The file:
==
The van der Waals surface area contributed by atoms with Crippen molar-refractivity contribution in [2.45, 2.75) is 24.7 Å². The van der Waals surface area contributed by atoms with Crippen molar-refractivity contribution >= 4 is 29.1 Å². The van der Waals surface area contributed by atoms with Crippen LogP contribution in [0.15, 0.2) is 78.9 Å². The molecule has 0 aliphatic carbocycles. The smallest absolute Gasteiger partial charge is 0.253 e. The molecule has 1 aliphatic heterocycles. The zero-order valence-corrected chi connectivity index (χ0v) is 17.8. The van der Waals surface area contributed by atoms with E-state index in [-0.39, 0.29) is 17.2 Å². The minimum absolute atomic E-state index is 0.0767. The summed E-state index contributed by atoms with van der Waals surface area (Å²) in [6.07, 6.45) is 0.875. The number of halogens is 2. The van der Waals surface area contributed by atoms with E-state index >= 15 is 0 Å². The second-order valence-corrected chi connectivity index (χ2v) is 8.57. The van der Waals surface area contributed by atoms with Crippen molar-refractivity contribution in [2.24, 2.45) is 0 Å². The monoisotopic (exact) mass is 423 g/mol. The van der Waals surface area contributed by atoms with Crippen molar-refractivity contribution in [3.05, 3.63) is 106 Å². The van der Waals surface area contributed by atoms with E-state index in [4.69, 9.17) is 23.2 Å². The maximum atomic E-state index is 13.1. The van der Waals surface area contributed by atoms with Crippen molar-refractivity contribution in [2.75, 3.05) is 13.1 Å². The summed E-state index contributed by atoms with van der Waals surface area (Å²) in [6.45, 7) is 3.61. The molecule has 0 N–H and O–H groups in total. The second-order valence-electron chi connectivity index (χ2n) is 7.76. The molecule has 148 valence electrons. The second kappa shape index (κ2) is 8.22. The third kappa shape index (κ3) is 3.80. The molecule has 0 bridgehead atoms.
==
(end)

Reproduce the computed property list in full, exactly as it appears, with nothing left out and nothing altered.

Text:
The van der Waals surface area contributed by atoms with Crippen molar-refractivity contribution in [2.45, 2.75) is 24.7 Å². The van der Waals surface area contributed by atoms with Crippen molar-refractivity contribution >= 4 is 29.1 Å². The van der Waals surface area contributed by atoms with Crippen LogP contribution in [0.15, 0.2) is 78.9 Å². The molecule has 0 aliphatic carbocycles. The smallest absolute Gasteiger partial charge is 0.253 e. The molecule has 1 aliphatic heterocycles. The zero-order valence-corrected chi connectivity index (χ0v) is 17.8. The van der Waals surface area contributed by atoms with E-state index in [-0.39, 0.29) is 17.2 Å². The minimum absolute atomic E-state index is 0.0767. The summed E-state index contributed by atoms with van der Waals surface area (Å²) in [6.07, 6.45) is 0.875. The number of halogens is 2. The van der Waals surface area contributed by atoms with E-state index >= 15 is 0 Å². The second-order valence-corrected chi connectivity index (χ2v) is 8.57. The van der Waals surface area contributed by atoms with Crippen molar-refractivity contribution in [2.24, 2.45) is 0 Å². The monoisotopic (exact) mass is 423 g/mol. The van der Waals surface area contributed by atoms with Crippen molar-refractivity contribution in [3.05, 3.63) is 106 Å². The van der Waals surface area contributed by atoms with E-state index in [4.69, 9.17) is 23.2 Å². The maximum atomic E-state index is 13.1. The van der Waals surface area contributed by atoms with Crippen molar-refractivity contribution in [2.75, 3.05) is 13.1 Å². The summed E-state index contributed by atoms with van der Waals surface area (Å²) in [6.45, 7) is 3.61. The molecule has 0 N–H and O–H groups in total. The second-order valence-electron chi connectivity index (χ2n) is 7.76. The molecule has 148 valence electrons. The second kappa shape index (κ2) is 8.22. The third kappa shape index (κ3) is 3.80. The molecule has 0 bridgehead atoms.